Can the loose meat sandwich be redeemed? | Bleader

Can the loose meat sandwich be redeemed?


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I know there are fans of Maid-Rite out there. I just don't know any. The 86-year-old Iowa-based Maid-Rite Corporation is the most visible purveyor of something called the loose-meat sandwich, a scoop of virtually unseasoned finely ground beef dumped atop a cheap steamed white bun.* It's like a sloppy joe without any sauce to hold it together or make it taste like food. It's served with a spoon, because the instant you pick it up its contents spill out over its wax paper wrapper—or your lap.**

There are nearly 60 Maid-Rites across the country, most in Iowa and downstate Illinois. But up until last week my first and only experience with a loose meat sandwich was at an appealingly ramshackle Maid-Rite in Macomb. The defiantly unrestored aspect of this now defunct Hopper-esque shack might have been enough to redeem the experience, but the sandwich was served to me—the only customer at the time—with such sneering contempt by the sole worker on the clock that my usual reverence for regional oddities was wiped clean by a culinary bigotry that had me convinced that a person's capacity for enjoyment of loose-meat sandwiches must be directly proportional to his level of Caucasitude.

So a few months ago, when a Maid-Rite franchise opened in a neighborhood that's nearly as white as Iowa, I took some extra time to check my prejudices before donning my wet suit and going in. Contrary to nearly every dribble of coverage the media spilled on this place, it is not Chicago's first Maid-Rite. According to the esteemed Dr. Peter Engler, that historical distinction belongs to a location on 57th Street in Hyde Park back in the 40s.

This new Lincoln Park Maid-Rite, owned by an ex-trader and native of Galesburg, is bright and shiny, with a faux retro veneer and a cheerful staff who quickly dispel any residual negative mojo that might interfere with an honest assessment of the loose meat. Oddly—and this doesn't hurt either—the place smells like barbecue (more on that later).

But still, I took the precaution of ordering a "Cheese-Rite" instead of the original unadorned version, hoping that a slice of melted Swiss with mustard and onion might lend a measure of binding (and flavor) to the exercise. Nope. At the first bite, dry, flavorless brown shingle spilled out of the bun, leaving me with a mouthful of Nerf. It's just not a good sandwich. And at $4.49, it's a terrible bargain too. But I hedged my bet and also ordered a pork tenderloin sandwich, another Iowa staple that traditionally tends to negate the bun it's served on. Another mistake: a processed pork patty with a jacket of crunchy breading that outmassed the cheap bread and molded pork slurry by a factor of four.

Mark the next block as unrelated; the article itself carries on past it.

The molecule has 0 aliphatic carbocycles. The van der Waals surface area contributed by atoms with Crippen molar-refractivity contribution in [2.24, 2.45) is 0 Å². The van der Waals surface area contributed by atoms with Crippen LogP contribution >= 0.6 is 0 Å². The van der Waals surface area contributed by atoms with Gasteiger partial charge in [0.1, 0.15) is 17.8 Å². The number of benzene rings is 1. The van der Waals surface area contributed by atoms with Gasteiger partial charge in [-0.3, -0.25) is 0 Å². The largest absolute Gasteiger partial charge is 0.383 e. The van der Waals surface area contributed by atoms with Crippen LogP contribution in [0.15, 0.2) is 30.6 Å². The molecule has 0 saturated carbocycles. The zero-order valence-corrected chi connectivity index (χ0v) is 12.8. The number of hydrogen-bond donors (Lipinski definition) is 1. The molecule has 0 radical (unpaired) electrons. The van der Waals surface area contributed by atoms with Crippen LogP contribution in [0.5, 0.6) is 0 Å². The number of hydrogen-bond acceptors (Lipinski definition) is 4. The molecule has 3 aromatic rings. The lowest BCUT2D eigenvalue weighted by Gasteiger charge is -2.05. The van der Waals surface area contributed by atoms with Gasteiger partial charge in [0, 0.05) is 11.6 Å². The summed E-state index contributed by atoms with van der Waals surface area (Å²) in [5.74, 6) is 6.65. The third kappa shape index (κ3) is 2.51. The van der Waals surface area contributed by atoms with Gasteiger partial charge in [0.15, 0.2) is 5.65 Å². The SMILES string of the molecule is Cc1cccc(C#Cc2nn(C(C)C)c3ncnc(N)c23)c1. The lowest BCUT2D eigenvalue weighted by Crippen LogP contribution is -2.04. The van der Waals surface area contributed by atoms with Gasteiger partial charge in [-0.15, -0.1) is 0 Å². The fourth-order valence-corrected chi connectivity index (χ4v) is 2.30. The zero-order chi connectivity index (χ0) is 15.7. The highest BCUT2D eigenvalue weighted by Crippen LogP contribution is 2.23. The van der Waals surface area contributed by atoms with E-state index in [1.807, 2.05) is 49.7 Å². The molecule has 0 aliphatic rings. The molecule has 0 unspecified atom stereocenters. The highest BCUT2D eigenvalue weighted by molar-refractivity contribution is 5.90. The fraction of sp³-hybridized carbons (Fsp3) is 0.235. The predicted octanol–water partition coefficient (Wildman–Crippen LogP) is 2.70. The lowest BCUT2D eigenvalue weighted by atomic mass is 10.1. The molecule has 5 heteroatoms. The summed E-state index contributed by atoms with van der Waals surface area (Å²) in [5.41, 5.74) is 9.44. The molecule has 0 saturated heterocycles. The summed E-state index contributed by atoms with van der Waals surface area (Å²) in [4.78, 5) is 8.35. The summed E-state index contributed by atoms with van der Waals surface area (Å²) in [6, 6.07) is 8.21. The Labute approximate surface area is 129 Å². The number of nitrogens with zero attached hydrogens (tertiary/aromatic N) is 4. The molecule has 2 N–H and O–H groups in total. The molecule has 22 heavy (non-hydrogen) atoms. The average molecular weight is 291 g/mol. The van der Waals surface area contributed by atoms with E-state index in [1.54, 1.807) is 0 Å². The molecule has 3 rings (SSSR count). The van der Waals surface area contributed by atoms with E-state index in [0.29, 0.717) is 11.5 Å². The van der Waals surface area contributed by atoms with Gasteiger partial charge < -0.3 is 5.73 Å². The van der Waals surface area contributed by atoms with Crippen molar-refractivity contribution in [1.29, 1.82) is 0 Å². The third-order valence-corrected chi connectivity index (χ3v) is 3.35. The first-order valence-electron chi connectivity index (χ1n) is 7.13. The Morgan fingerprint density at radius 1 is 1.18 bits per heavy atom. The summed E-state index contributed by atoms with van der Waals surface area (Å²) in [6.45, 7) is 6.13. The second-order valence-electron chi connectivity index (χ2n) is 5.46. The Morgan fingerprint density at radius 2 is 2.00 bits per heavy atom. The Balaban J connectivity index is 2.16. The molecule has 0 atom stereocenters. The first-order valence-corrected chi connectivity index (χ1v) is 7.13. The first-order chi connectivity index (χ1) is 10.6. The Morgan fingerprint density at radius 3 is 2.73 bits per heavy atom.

But it didn't feel fair to give up on the Maid-Rite Diner, or the loose meat, at this point. This new franchise is reflective of a makeover undertaken by Des Moines HQ five years ago that has the chain offering salads, wraps, breakfast, and wacky milk shakes like peach and triple berry in addition to novel variations on the loose meat. I could've gone with the Blue-Rite, but crumbles of blue cheese amid the ground beef didn't seem any more cohesive than the original. And you're not allowed to order the Maid-Rite Beef Sundae unless you're a fraternity pledge. So the Rare-Bit—a take on Welsh rarebit—seemed the way to go. Four slices of steamed marble rye—yes I watched them go in a steamer—topped with beef gravel and drizzled with a thin white cheese sauce. It doesn't get any better than that, I'm sorry to report.

Maid-Rite brisket
  • Mike Sula
  • Maid-Rite brisket. Better than it looks.

I did mention the place smelled like barbecue. This particular Maid-Rite has a specials board featuring items not listed on the corporate lineup—"Ms. Kimley's homemade chicken soup," pies from Lovely, a Bake Shop, pulled-pork quesadillas, a pulled-rib sandwich, etc. I gave the soup—unnaturally yellow with mushy square noodles—a shot. Come on, Ms. Kimley! But a special brisket sandwich wasn't all that bad: thick planks of (very) lightly smoked brisket, juicy and tender, with a hint of pink smoke ring (I was told these come out of a Cookshack-brand smoker, FWIW). These are for you if you get dragged here and you didn't grow up on loose-meat sandwiches. However deep the reservoir of corn-belt nostalgia this place aims to tap, at least there's something for those who haven't been indoctrinated.

Maid-Rite Lincoln Park

Maid-Rite Diner, 2429 N. Lincoln, 773-687-9250

*Most visible purveyor except for the Lanford Lunch Box.

** Apparently there is no loose-meat analogue to the Italian Beef Stance.